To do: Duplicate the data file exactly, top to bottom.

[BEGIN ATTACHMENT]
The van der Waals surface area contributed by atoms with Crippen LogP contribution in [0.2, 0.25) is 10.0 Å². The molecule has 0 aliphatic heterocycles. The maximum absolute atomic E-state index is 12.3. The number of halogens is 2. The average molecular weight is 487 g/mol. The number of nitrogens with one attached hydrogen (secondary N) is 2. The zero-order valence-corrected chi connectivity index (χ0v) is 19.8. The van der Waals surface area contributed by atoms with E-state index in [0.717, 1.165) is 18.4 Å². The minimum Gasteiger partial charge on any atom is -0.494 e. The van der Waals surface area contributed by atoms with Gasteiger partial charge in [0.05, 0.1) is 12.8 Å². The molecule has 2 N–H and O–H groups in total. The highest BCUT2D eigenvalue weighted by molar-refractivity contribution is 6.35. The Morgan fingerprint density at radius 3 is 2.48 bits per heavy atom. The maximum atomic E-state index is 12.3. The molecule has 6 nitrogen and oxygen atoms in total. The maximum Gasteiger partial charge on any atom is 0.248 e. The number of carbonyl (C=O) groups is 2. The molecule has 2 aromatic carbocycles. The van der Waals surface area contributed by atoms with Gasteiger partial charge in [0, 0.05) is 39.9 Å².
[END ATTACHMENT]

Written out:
The van der Waals surface area contributed by atoms with Crippen LogP contribution in [0.2, 0.25) is 10.0 Å². The molecule has 0 aliphatic heterocycles. The maximum absolute atomic E-state index is 12.3. The number of halogens is 2. The average molecular weight is 487 g/mol. The number of nitrogens with one attached hydrogen (secondary N) is 2. The zero-order valence-corrected chi connectivity index (χ0v) is 19.8. The van der Waals surface area contributed by atoms with E-state index in [0.717, 1.165) is 18.4 Å². The minimum Gasteiger partial charge on any atom is -0.494 e. The van der Waals surface area contributed by atoms with Gasteiger partial charge in [0.05, 0.1) is 12.8 Å². The molecule has 2 N–H and O–H groups in total. The highest BCUT2D eigenvalue weighted by molar-refractivity contribution is 6.35. The Morgan fingerprint density at radius 3 is 2.48 bits per heavy atom. The maximum atomic E-state index is 12.3. The molecule has 6 nitrogen and oxygen atoms in total. The maximum Gasteiger partial charge on any atom is 0.248 e. The number of carbonyl (C=O) groups is 2. The molecule has 2 aromatic carbocycles. The van der Waals surface area contributed by atoms with Gasteiger partial charge in [0, 0.05) is 39.9 Å².